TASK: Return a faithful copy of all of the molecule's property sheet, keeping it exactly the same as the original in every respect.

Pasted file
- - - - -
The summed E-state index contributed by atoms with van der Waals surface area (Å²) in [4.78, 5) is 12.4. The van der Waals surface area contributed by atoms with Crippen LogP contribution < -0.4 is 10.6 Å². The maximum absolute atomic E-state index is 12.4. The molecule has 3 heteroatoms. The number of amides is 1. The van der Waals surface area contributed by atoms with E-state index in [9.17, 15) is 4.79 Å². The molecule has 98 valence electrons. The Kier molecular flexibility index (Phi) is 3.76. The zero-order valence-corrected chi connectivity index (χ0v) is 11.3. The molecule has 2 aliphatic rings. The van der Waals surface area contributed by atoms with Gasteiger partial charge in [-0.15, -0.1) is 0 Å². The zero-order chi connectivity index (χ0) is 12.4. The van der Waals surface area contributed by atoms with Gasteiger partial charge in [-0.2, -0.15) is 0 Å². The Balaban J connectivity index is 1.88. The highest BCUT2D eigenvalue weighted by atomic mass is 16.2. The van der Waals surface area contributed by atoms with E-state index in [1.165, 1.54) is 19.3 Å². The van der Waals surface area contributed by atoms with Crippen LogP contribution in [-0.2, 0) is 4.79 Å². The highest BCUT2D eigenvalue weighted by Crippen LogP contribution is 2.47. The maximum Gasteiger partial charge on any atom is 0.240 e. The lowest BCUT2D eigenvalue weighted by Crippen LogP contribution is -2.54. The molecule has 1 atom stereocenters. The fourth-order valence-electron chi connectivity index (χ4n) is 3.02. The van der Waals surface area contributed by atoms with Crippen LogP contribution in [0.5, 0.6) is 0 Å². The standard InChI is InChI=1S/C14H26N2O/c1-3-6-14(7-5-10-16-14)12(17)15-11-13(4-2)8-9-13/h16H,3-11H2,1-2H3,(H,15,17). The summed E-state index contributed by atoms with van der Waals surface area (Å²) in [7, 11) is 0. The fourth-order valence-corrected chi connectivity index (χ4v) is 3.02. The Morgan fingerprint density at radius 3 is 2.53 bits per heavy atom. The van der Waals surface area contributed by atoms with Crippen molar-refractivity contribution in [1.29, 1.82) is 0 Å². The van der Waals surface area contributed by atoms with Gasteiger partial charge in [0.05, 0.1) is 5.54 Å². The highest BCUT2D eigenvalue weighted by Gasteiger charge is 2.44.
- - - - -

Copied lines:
The summed E-state index contributed by atoms with van der Waals surface area (Å²) in [4.78, 5) is 12.4. The van der Waals surface area contributed by atoms with Crippen LogP contribution < -0.4 is 10.6 Å². The maximum absolute atomic E-state index is 12.4. The molecule has 3 heteroatoms. The number of amides is 1. The van der Waals surface area contributed by atoms with E-state index in [9.17, 15) is 4.79 Å². The molecule has 98 valence electrons. The Kier molecular flexibility index (Phi) is 3.76. The zero-order valence-corrected chi connectivity index (χ0v) is 11.3. The molecule has 2 aliphatic rings. The van der Waals surface area contributed by atoms with Gasteiger partial charge in [-0.15, -0.1) is 0 Å². The zero-order chi connectivity index (χ0) is 12.4. The van der Waals surface area contributed by atoms with Gasteiger partial charge in [-0.2, -0.15) is 0 Å². The Balaban J connectivity index is 1.88. The highest BCUT2D eigenvalue weighted by atomic mass is 16.2. The van der Waals surface area contributed by atoms with E-state index in [1.165, 1.54) is 19.3 Å². The van der Waals surface area contributed by atoms with Crippen LogP contribution in [-0.2, 0) is 4.79 Å². The highest BCUT2D eigenvalue weighted by Crippen LogP contribution is 2.47. The maximum Gasteiger partial charge on any atom is 0.240 e. The lowest BCUT2D eigenvalue weighted by Crippen LogP contribution is -2.54. The molecule has 1 atom stereocenters. The fourth-order valence-electron chi connectivity index (χ4n) is 3.02. The van der Waals surface area contributed by atoms with Crippen LogP contribution in [0.5, 0.6) is 0 Å². The standard InChI is InChI=1S/C14H26N2O/c1-3-6-14(7-5-10-16-14)12(17)15-11-13(4-2)8-9-13/h16H,3-11H2,1-2H3,(H,15,17). The summed E-state index contributed by atoms with van der Waals surface area (Å²) in [7, 11) is 0. The fourth-order valence-corrected chi connectivity index (χ4v) is 3.02. The Morgan fingerprint density at radius 3 is 2.53 bits per heavy atom. The van der Waals surface area contributed by atoms with Crippen molar-refractivity contribution in [1.29, 1.82) is 0 Å². The van der Waals surface area contributed by atoms with Gasteiger partial charge in [0.05, 0.1) is 5.54 Å². The highest BCUT2D eigenvalue weighted by Gasteiger charge is 2.44.